The Haunted Fireplace, 1888
Crayon, coloured pencil and oil on prepared panel, H. 0.22 m; W. 0.18 m
Signed twice and dated lower left: Ensor 1888
Augusta Boogaerts (1870-1951) , daughter of a hotel owner from Ostend (Augusta Boogaerts worked from 1888 for a while in the souvenir shop of Ensor's mother in Ostend but subsequently moved to Brussels, remaining Ensor's lifelong muse, friend and manager and referred to as 'La Sirène' by the artist.)
With Galerie Georges Giroux, Brussels
Mr A. De Kinder, Brussels by 1946
Mrs A. De Kinder, Brussels by 1951
By whom sold at auction, Brussels, Galerie Giroux, 14th February 1953, lot 29
Where acquired by Dr. Jean-Pierre Schotte (+24 Nov.2001), Lathem-Saint-Martin
1945, Brussels, Galerie Georges Giroux, Exposition Hommage à James Ensor, n° 51, as ‘collection particulière, ancienne collection Boogaerts.
1946, London, National Gallery, The Works of James Ensor, n° 18, lent by Mr. A. De Kinder.
1951, Antwerp, Koninklijk Museum voor Schone Kunsten, James Ensor, Retrospectieve, p. 41, n° 73, lent by Mrs A. De Kinder, Brussels.
2009, New York, Museum of Modern Art, James Ensor, p. 142 & 193, plate 48.
2009-2010, Paris, Musée d’Orsay, James (art) Ensor, cat. 21, p. 111 & p. 258.
2010-2011, Ghent, Museum voor Schone Kunsten, Hareng Saur. Ensor and Contemporary Art, p. 230, cat. n° 49 (ill. p. 31).
2016-2017, Bonn, Kunstmuseum, Unheimlich. The Uncanny Home. Interiors from Edvard Munch to Max Beckmann, p. 152 & 233.
Robert Hoozee, S. Bown-Taevernier, J.F. Heybroek, James Ensor. Tekeningen en Prenten, (Antwerpen, 1987), p. 76-77, n°47 (ill.).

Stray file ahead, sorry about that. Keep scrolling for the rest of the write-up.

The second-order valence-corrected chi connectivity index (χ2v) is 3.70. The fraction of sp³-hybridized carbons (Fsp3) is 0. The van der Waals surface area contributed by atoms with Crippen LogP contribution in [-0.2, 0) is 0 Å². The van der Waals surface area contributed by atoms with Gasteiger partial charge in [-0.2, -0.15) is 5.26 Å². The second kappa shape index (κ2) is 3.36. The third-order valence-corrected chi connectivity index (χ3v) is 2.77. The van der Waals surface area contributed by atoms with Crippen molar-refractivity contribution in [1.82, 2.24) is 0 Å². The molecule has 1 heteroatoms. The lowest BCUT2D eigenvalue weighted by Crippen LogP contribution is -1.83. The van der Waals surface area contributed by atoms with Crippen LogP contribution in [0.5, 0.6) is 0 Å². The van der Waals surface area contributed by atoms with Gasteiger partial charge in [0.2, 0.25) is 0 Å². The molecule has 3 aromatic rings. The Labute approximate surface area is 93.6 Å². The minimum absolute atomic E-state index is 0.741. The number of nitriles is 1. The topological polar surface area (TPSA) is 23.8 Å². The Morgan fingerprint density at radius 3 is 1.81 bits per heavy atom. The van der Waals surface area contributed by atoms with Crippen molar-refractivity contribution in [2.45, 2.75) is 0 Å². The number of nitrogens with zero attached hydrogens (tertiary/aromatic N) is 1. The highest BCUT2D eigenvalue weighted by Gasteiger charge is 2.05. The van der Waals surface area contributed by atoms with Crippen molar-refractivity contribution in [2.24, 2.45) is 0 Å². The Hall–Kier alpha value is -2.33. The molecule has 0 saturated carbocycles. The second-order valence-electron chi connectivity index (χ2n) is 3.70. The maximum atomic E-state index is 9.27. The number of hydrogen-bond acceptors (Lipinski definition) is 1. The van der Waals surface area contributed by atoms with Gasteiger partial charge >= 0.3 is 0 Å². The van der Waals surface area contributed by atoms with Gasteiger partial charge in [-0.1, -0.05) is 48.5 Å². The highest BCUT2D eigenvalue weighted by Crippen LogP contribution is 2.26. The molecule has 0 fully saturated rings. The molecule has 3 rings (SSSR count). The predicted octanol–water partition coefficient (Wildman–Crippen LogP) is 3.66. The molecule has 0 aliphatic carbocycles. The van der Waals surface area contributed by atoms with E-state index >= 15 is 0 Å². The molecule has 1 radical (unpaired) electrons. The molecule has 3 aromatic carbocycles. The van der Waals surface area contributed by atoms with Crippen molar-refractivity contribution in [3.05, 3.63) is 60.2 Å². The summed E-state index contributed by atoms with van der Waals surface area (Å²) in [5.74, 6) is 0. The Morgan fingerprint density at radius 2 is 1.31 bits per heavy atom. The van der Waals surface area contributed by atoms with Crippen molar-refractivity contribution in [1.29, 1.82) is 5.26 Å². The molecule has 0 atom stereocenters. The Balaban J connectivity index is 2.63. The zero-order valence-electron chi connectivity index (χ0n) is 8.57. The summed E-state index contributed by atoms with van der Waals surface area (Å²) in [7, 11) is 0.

James Ensor, exh. cat. Paris, musée du Petit Palais, 27 avril – 22 juillet 1990, p. 24 (ill.).
James Gheeraert, De geheime wereld van James Ensor. Ensors behekste jonge jaren (1860-1893), Antwerp -Baarn, 2001, p. 93.
Catherine de Zegher (ed.), Between Street and Mirror: The Drawings of James Ensor, New York and Minneapolis, 2001, p. 18 (ill.).
Susan M. Canning, “James Ensor: Carnival of the Modern”, in exh. cat. James Ensor, New York, 2009, p. 32.
Susan M. Canning, “Le carnaval de la modernité”, in exh. cat. James (art) Ensor, Paris, Musée d’Orsay, 2009, p. 68.
After his father’s death in 1887, Ensor lived surrounded by women: his mother, his aunt Maria Ludovica called «Mimi» and his sister Mitche, whom he often drew. This drawing, like all works of Ensor’s early career, reflects the intimate world of his family home, filled with objects and ornaments. Increasingly refined and capricious, his play of lines reveals a hidden world lurking in the shadows of the sculpted furniture and decorative elements. Here, his mother and sister are seated in a half-light in front of the chimney. Above their heads, amidst the unrecognizable jumble of bibelots, appears the face of the artist himself, standing in front of the mirror.
Our work is part of a group of drawings made by Ensor on prepared wooden panels,(1) where the techniques of drawing and painting overlap and merge. The drawing is done with black chalk and charcoal, enhanced with oil paint, and retouched by scrubbing and scratching the surface.
- Another example is La Couseuse, 1888, black chalk on panel, H. 235 mm; W. 185 mm, private collection, exh. cat. Paris, Musée d’Orsay, James (art) Ensor, 2009, p.222, note 15.[↩]